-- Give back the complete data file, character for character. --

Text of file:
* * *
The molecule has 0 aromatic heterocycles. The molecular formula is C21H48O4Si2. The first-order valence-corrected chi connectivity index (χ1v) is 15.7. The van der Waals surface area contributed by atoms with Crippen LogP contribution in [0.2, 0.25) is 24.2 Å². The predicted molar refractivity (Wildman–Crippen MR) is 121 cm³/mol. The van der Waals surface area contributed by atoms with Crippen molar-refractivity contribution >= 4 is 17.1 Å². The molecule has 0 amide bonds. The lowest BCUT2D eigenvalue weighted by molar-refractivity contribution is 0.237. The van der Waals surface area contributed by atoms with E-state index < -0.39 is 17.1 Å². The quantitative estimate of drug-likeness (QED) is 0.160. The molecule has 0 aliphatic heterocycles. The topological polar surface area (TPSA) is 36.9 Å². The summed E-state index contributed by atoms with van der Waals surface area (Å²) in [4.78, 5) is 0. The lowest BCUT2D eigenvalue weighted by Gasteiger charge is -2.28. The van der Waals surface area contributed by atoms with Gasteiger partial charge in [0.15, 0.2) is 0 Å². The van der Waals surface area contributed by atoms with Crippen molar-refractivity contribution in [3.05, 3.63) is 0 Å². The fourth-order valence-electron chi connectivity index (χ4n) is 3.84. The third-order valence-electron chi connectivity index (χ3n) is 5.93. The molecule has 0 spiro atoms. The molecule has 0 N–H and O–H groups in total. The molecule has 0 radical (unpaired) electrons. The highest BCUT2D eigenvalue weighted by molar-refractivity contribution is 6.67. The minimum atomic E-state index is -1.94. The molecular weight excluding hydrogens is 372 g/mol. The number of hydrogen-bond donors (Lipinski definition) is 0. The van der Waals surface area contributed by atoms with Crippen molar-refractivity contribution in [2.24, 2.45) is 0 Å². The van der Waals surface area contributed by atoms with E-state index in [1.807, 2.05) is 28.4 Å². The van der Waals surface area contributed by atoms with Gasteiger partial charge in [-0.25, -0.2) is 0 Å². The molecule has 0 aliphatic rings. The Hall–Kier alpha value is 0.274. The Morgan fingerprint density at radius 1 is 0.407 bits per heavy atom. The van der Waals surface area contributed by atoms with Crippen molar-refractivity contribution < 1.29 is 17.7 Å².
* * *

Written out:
The molecule has 0 aromatic heterocycles. The molecular formula is C21H48O4Si2. The first-order valence-corrected chi connectivity index (χ1v) is 15.7. The van der Waals surface area contributed by atoms with Crippen LogP contribution in [0.2, 0.25) is 24.2 Å². The predicted molar refractivity (Wildman–Crippen MR) is 121 cm³/mol. The van der Waals surface area contributed by atoms with Crippen molar-refractivity contribution >= 4 is 17.1 Å². The molecule has 0 amide bonds. The lowest BCUT2D eigenvalue weighted by molar-refractivity contribution is 0.237. The van der Waals surface area contributed by atoms with E-state index < -0.39 is 17.1 Å². The quantitative estimate of drug-likeness (QED) is 0.160. The molecule has 0 aliphatic heterocycles. The topological polar surface area (TPSA) is 36.9 Å². The summed E-state index contributed by atoms with van der Waals surface area (Å²) in [4.78, 5) is 0. The lowest BCUT2D eigenvalue weighted by Gasteiger charge is -2.28. The van der Waals surface area contributed by atoms with Gasteiger partial charge in [0.15, 0.2) is 0 Å². The van der Waals surface area contributed by atoms with Crippen molar-refractivity contribution in [3.05, 3.63) is 0 Å². The fourth-order valence-electron chi connectivity index (χ4n) is 3.84. The third-order valence-electron chi connectivity index (χ3n) is 5.93. The molecule has 0 spiro atoms. The molecule has 0 N–H and O–H groups in total. The molecule has 0 radical (unpaired) electrons. The highest BCUT2D eigenvalue weighted by molar-refractivity contribution is 6.67. The minimum atomic E-state index is -1.94. The molecular weight excluding hydrogens is 372 g/mol. The number of hydrogen-bond donors (Lipinski definition) is 0. The van der Waals surface area contributed by atoms with Crippen molar-refractivity contribution in [2.24, 2.45) is 0 Å². The van der Waals surface area contributed by atoms with E-state index in [1.807, 2.05) is 28.4 Å². The van der Waals surface area contributed by atoms with Gasteiger partial charge in [-0.25, -0.2) is 0 Å². The molecule has 0 aliphatic rings. The Hall–Kier alpha value is 0.274. The Morgan fingerprint density at radius 1 is 0.407 bits per heavy atom. The van der Waals surface area contributed by atoms with Crippen molar-refractivity contribution < 1.29 is 17.7 Å².